Processor 34 also receives the output of quantizer 32, which represents the average amplitude of a discrete sound, and stores it in a memory 40. Memory 40 may also be used for storing software instructions for processor 34. Processor 34 monitors the address on address bus 36 produced by recording means 30 as it records audio and stores the address that is present at the time a discrete sound begins. Processor 34 also stores the difference between the address present at the time the discrete sound begins and the address present at the time the discrete sound ends. This difference represents the duration of the discrete sound.
In response to activation of sensor 12, processor 34 initiates a telephone call to the central monitoring station via telephone line 14. A communications interface 42 dials the call and formats the information received from processor 34 into a series of modulated tones according to a suitable predetermined protocol. The modulation may be frequency-shift keying (FSK), phase-shift keying (PSK), or any other method known in the art for modulating and demodulating data to be transmitted over telephone lines.
A corresponding communications interface 44 in central control unit 16 answers the call. Communication interface 44 demodulates the information and provides it to a central control unit processor 46, which interprets the information. Processor 46 is connected to a memory 48 for storing software instructions and other data. In this manner, local control unit 10 establishes a communication link with central control unit 16. Local control unit 10 then transmits an initial indication that the alarm has been activated in order to alert monitoring personnel. It may also transmit other important information such as the address of the premises, name of the owner, and the number and type of sensors and microphones and their location on the premises.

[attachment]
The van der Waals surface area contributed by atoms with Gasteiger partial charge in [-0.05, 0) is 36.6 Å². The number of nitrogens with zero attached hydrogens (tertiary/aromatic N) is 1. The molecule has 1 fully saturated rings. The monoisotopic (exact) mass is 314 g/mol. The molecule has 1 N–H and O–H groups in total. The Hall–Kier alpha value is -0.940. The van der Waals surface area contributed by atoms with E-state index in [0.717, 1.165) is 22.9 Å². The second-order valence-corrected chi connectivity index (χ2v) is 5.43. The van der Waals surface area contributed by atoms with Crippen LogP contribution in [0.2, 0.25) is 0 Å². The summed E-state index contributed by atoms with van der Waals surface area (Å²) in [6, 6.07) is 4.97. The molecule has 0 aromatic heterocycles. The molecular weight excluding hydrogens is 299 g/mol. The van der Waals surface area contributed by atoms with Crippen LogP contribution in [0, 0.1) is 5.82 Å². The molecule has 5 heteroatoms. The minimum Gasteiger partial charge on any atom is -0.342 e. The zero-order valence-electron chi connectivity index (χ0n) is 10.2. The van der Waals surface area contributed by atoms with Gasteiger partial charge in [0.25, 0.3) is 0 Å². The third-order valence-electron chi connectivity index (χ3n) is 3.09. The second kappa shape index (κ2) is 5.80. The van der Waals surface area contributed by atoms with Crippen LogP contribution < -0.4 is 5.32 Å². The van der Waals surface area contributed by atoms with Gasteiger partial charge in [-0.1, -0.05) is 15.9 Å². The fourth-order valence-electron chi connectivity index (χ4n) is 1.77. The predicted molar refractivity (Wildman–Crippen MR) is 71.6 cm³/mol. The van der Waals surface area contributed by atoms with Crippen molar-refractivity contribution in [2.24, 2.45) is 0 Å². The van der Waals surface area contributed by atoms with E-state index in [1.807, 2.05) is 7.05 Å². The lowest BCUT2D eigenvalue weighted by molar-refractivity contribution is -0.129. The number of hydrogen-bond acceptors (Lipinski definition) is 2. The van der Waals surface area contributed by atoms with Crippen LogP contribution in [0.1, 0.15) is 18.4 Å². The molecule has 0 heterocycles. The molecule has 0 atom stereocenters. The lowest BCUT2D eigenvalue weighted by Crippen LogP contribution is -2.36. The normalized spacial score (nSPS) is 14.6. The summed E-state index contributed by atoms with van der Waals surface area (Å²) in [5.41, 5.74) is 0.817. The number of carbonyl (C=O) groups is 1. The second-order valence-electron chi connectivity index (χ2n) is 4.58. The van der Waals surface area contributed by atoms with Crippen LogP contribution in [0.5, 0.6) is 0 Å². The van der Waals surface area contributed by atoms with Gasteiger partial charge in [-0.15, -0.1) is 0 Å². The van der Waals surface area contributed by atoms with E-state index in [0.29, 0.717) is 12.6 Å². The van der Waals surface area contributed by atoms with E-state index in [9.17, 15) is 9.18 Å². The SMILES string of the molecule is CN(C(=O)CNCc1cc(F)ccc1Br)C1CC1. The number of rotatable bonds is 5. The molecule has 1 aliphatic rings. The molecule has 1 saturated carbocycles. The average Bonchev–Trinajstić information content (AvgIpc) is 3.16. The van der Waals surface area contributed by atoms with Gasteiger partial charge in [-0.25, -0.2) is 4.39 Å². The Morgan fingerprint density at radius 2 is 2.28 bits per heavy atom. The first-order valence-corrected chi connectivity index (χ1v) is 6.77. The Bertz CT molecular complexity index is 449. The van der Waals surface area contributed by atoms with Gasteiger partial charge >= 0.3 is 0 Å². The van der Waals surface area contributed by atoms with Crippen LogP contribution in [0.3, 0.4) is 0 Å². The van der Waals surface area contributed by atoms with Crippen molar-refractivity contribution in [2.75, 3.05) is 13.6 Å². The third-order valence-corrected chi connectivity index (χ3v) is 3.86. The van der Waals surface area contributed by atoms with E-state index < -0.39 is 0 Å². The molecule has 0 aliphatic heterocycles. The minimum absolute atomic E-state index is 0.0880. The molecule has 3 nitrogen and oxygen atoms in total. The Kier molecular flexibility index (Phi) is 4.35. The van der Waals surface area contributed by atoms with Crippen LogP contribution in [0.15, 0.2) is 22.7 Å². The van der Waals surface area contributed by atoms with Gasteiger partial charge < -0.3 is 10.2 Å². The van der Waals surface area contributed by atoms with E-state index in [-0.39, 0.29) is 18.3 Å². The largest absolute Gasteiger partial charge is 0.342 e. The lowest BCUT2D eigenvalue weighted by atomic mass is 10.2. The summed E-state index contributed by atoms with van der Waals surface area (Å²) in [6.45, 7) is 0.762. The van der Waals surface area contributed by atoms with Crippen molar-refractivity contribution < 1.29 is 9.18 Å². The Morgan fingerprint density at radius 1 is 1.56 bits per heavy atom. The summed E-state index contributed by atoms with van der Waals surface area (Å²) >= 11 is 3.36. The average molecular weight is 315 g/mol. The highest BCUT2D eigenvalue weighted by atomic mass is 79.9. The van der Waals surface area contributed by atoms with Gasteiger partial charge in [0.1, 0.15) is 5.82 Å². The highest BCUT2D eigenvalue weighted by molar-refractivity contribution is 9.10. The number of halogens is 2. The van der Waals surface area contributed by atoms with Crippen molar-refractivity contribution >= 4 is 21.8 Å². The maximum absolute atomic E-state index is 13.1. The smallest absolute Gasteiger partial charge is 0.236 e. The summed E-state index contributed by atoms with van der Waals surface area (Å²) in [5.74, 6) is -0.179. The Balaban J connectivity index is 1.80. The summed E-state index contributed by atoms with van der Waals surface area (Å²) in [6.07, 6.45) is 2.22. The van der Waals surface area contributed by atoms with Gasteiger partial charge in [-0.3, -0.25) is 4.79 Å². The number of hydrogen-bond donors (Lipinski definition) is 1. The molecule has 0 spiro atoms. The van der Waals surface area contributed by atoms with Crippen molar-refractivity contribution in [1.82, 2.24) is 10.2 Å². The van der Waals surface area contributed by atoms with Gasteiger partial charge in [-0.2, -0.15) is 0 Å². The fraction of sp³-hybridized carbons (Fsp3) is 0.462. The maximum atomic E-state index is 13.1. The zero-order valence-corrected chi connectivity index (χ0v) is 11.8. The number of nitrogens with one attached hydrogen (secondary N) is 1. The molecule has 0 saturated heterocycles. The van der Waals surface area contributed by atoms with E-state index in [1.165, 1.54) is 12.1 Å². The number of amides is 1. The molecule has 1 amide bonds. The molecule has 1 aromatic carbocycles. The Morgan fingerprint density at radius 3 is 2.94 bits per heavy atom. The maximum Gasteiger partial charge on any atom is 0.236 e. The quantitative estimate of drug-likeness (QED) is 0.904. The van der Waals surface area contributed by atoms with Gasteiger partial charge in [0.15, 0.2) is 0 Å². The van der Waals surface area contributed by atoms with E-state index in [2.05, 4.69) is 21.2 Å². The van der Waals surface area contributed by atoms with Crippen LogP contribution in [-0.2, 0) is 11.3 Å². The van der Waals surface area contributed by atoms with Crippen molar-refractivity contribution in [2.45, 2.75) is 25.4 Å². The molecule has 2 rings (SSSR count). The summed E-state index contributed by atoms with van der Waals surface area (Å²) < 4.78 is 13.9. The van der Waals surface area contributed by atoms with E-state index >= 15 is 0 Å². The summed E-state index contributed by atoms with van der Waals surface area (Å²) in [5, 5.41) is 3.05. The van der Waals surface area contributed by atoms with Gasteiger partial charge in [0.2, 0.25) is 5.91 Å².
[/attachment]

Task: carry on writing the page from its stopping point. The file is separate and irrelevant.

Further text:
As illustrated in FIG. 2, a waveform representing an exemplary audio output 24 has five discrete sounds 50, 52, 54, 56, and 58. For example, sound 50 may represent the shattering of a window and may have a duration of approximately 60 ms. Following sound 50 is a gap of approximately 450 ms. Sounds 52, 54, 56, and 58 may, for example, represent a series of four footsteps running away from the premises. The footsteps are each approximately 20 ms in duration and are separated by gaps of approximately 100 ms.
As illustrated in FIGS. 3-4, sound 50 starts at time 60, which coincides with the presence of an address on address bus 36. Processor 34 stores this address or an value derived from it in memory 40. For illustrative purposes, the stored addresses in this example equal the elapsed time in milliseconds from the starting time (t=0) for sound 50. However, the actual correspondence between address and time depends upon the type of recording means 30, the sampling rate, and other factors that will be readily apparent to persons skilled in the art.
Processor 34 also measures and stores the duration 62 of sound 50 in memory 40. In this example duration 62 is 60 ms. In addition, processor 34 stores the output of quantizer 32, which in this example is an average amplitude 64 of 10. Processor 64 may also store a number identifying the microphone that produced the sound, which in this example is designated 1. Processor 34 organizes this information into a "sound map" in memory 40, as shown in FIG. 4. The stored information corresponding to sound 50 is labeled sound number 1, and subsequent sounds are labeled with consecutive sound numbers. Although these sound numbers are chosen arbitrarily for illustrative purposes in this example, they may correspond to address locations of memory 40 in which the sound map information is stored.
When sound 52 occurs at time 66 processor 34 stores an address, which has a value of 510, a duration 68, which has a value of 20, an amplitude 70, which has a value of 8, and a microphone number having a value of 1. Similarly, when sound 54 occurs at time 72 processor 34 stores an address, which has a value of 630, a duration 74, which has a value of 20, an amplitude 76, which has a value of 6, and a microphone number having a value of 1. When sound 56 occurs at time 78 processor 34 stores an address, which has a value of 750, a duration 80, which has a value of 20, an amplitude 82, which has a value of 4, and a microphone number having a value of 1. Finally, at time 84, processor 34 stores an address, which has a value of 870, a duration 86, which has a value of 20, an amplitude 88, which has a value of 3, and a microphone number having a value of 1.